Hello, friends. I’ve been meaning to write this piece for the past 3 years. Yes – you’ve read it right – 3 years. Well… they say better late than never. So here goes. It all started in Sept 2012 when I had to go drop my wife at her home in Kerala. She was to deliver our child soon. That journey seems to be the shortest… just 18 hours… but the hours turned to minutes and minutes vanished in seconds. Before I could realize, I had already reached her place – no matter how much I prayed that time freeze for me. It didn’t have mercy on me. My sojourn ended abruptly when with a heavy heart I left her in the caring hands of her parents and started the eternal journey back to Mumbai.
This was first of my many such travels and the travails associated with them. The very fact that she was not there with me – that she was miles away from me was an incentive grand enough for me to make one long trip after another – mostly by bus. The very mention of a bus journey sent chills down many a family members and acquaintances’ spines. They could never contemplate sitting through such a long bus journey – but it came easily to me. I found it effortless. I focussed only on the pot of gold at the end of the rainbow. The end justifies the mean or so they say. It was true – when I considered the happy reunion, what if for only a few hours, I found the long journey to be a walk in the park.
I’m sorry I forgot to add my itinerary. It was simple – board the bus from Sheetal Nagar (Mira Road) – get down at Milagres Church (mostly), Hampankatta, Mangalore. Then a 7-minute walk led me to Mangalore Central railway station where Yeshwantpur Express would take me to my destination. I was categorically asked by my Sasur Ji to disembark at Cheruvattur (CHV) so he could get a parking spot easily. Also, it was kinda closer to their place. I happily obliged – as long as he drove me home, I couldn’t care less. The 17-18 hour long penance was rewarded handsomely (you know it already by now).
Now you may want to ask me – don’t you WORK, as in… have a job? Leaves? So many of them? Really? Government job? No. no. no. I’m smart, you see. At least these journeys made me smart. I worked my way around the beaten tracks and clubbed my work offs to make a long weekend. A blessed soul always helped me in this mission critical… my ex-TL. Whenever she saw my performance drop, she proactively suggested that I embark on that trip and come back refreshed. I couldn’t have asked for more. And go I did. Why bus – once again – I’m smart. Indian Railway is the only government run institution which does not believe in providing reservation to the needy. Buses are a different game altogether. I ALWAYS got a bus ticket. Flights can be expensive and I am not an emotional fool to vaporize my hard earned money when I have better (though slower) options. Pragmatic’s the word.
A self-proclaimed hypersomniac that I am, no journey is a challenge for me. Getting bored – that’s the last thing I would be concerned about. Once again – my hypersomnia helps me – always. Just a few minutes after the bus starts moving, I’m lost in a reverie – waking up only to pee or to sip a cuppa tea or java. All that mattered to me at that time is her face and how it lit up and turned resplendent upon seeing me. That one moment justified all the hardships. I couldn’t care less about my travails. Well said – no pain, no gain. Knowing very well that all good things must come to an end or maybe that all good things come in small packets… I still enjoyed each moment spent with her.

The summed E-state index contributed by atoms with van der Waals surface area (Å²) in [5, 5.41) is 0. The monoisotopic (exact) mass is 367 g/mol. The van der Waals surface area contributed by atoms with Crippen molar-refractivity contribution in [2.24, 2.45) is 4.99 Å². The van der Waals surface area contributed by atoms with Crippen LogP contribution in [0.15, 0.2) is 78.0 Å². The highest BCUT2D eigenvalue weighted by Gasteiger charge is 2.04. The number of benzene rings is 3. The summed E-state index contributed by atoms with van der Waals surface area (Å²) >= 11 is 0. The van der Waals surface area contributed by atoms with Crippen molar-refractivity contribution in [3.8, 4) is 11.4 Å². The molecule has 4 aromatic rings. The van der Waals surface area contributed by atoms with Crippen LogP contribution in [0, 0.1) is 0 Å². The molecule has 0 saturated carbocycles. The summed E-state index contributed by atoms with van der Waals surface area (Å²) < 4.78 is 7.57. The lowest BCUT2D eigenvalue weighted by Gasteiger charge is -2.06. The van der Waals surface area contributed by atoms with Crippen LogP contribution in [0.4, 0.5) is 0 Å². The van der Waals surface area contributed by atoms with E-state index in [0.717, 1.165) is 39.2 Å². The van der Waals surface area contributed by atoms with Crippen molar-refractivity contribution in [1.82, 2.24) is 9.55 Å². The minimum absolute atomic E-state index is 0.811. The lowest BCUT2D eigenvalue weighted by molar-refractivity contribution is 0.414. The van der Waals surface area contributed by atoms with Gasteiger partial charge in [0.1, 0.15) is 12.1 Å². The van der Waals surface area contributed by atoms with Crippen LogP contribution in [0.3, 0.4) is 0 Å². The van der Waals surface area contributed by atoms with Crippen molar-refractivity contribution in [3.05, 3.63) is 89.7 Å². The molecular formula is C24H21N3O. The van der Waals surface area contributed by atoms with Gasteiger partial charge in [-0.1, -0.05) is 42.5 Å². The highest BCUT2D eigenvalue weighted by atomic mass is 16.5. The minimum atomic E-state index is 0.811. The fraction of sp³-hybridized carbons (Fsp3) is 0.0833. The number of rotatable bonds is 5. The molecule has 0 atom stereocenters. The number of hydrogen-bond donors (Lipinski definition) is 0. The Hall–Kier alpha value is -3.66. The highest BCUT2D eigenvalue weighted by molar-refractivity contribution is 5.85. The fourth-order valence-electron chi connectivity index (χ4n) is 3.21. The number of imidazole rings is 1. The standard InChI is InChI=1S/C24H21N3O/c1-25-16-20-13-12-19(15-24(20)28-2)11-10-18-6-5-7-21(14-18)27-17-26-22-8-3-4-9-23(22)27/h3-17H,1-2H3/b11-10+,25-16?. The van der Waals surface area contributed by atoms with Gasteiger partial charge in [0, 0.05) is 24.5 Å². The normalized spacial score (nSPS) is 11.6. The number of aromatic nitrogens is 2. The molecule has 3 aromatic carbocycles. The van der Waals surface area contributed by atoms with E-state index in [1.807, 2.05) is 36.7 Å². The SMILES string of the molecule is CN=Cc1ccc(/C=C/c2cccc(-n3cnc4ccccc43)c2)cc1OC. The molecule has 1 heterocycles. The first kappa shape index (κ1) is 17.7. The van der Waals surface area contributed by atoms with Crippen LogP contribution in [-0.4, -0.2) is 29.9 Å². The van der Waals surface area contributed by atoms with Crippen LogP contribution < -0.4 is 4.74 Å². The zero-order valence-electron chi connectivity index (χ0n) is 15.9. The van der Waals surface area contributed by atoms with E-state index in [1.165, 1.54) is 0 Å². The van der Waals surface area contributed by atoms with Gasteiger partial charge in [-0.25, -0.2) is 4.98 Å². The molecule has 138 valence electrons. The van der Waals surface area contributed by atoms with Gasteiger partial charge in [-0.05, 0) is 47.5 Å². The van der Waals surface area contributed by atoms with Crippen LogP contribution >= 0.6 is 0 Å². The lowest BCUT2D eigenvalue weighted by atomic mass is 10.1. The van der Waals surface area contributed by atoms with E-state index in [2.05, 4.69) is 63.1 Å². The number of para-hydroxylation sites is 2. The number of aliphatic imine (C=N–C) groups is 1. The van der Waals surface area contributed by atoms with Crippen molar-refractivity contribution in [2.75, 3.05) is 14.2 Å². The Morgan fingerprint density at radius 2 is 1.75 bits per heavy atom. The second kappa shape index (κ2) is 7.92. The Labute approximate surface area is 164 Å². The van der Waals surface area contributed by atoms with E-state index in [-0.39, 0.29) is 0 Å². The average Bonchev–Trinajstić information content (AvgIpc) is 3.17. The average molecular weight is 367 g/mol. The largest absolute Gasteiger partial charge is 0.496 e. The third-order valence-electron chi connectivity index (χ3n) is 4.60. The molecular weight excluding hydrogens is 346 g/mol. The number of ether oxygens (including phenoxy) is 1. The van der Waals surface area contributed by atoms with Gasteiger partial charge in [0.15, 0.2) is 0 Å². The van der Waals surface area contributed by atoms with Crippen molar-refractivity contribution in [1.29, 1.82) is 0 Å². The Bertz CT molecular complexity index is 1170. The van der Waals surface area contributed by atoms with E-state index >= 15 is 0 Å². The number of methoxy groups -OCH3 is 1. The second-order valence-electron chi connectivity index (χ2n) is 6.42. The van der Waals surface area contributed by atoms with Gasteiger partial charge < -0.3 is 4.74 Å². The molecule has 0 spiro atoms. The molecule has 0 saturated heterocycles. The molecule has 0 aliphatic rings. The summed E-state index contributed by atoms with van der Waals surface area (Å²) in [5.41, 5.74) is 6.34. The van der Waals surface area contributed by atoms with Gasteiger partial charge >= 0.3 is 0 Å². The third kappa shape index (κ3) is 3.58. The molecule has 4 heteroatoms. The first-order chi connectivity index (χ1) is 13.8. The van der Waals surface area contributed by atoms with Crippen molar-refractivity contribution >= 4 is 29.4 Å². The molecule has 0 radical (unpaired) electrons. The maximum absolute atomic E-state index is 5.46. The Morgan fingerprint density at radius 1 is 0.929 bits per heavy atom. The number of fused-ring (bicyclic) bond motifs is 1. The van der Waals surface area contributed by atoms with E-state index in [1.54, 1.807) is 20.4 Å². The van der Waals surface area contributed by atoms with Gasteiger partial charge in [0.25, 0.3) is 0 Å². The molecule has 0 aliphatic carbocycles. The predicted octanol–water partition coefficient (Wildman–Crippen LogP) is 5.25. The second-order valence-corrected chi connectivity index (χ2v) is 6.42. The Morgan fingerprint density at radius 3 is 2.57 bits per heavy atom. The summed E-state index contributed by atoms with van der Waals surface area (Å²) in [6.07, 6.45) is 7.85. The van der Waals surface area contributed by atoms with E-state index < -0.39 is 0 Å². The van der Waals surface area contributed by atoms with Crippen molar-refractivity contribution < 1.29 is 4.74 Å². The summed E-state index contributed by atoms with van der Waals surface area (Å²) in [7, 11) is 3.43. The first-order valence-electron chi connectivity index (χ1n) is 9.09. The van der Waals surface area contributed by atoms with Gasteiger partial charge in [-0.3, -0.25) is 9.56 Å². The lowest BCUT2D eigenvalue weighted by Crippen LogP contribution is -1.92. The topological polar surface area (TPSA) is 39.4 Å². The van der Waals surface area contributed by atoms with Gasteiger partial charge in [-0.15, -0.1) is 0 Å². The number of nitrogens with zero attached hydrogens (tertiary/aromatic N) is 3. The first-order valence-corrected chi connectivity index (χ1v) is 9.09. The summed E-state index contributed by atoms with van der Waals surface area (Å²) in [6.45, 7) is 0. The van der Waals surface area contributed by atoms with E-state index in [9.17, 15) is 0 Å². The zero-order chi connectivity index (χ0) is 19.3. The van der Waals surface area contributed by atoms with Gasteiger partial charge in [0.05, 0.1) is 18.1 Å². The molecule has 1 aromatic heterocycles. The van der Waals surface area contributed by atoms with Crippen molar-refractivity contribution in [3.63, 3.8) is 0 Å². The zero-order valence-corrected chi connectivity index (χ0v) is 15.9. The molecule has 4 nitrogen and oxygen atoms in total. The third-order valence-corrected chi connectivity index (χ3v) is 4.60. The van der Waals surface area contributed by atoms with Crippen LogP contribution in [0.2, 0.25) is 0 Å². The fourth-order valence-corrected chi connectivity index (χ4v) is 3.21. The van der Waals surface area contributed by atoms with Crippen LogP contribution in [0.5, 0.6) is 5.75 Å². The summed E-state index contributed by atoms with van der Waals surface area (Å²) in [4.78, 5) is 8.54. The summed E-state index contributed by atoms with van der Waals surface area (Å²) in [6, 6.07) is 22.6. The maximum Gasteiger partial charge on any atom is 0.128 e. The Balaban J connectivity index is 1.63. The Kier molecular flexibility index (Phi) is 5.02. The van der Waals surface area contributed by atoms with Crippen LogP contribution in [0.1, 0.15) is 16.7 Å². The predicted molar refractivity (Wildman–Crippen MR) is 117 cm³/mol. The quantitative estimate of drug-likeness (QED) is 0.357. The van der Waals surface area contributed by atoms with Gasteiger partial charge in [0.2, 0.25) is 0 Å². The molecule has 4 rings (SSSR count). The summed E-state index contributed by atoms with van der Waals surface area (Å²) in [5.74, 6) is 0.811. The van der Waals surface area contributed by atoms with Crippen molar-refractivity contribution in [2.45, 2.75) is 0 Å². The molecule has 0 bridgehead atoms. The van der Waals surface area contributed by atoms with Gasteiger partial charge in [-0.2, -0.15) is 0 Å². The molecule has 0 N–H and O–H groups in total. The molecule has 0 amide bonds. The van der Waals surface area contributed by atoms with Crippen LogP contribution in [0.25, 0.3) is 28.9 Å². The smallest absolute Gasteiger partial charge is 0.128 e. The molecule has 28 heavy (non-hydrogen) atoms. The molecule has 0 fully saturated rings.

The journey back home was agreeably painful – but that dark cloud had a silver lining – yet another trip next month. There was no stopping me!!! I shuttled back and forth, almost every month and learned why some wise man said: “Absence makes the heart grow fonder”. And well this hypersomniac enjoys the scenic beauty too. I kept capturing beautiful locales every now and then. The long hours mattered to me no more. The distance was just a number then. I learned a few Thulu phrases too – after all those bus journeys, what else do you expect.
After 3 such sets of trips, I had another and heavenly reward waiting for me at the end of my 4th trip – my daughter, my little angel, my princess, our bundle of joy who opened her eyes to this world in November. My joy knew no bounds and even the onward journey seemed endless. This time, it got protracted too. I had to reach the Maternity hospital In Kanhangad and this hypersomniac went insomniac that day. Every mile seemed a lightyear. Seconds turned into hours. The impatience grew on me or may I say I grew thin with impatience. At the end of this excruciatingly long journey – I was conferred one of the biggest honors ever bestowed to a (married) man – I was a FATHER – achhan to my daughter. I was on the proverbial cloud 9 and refused to get off it. Man – what a day!!! All I could think of was my baby (wifey – don’t kill me – it’s a natural feeling). I did not want to return. Well… all good things and that trip had to come to an end and this ‘bird of passage’ had to return to its humble nest.
Now that these journeys and sojourns find a neat place in the pages of my history, I’d like to close this book lest it should gather even one spec of dust. Not allowed. But it definitely kept the vagabond/hobo/backpacker/voyager in me alive and kicking. This is how traveling, which was a hobby to me, turned into a passion. A passion that will go down with me to the grave – or so I endeavor.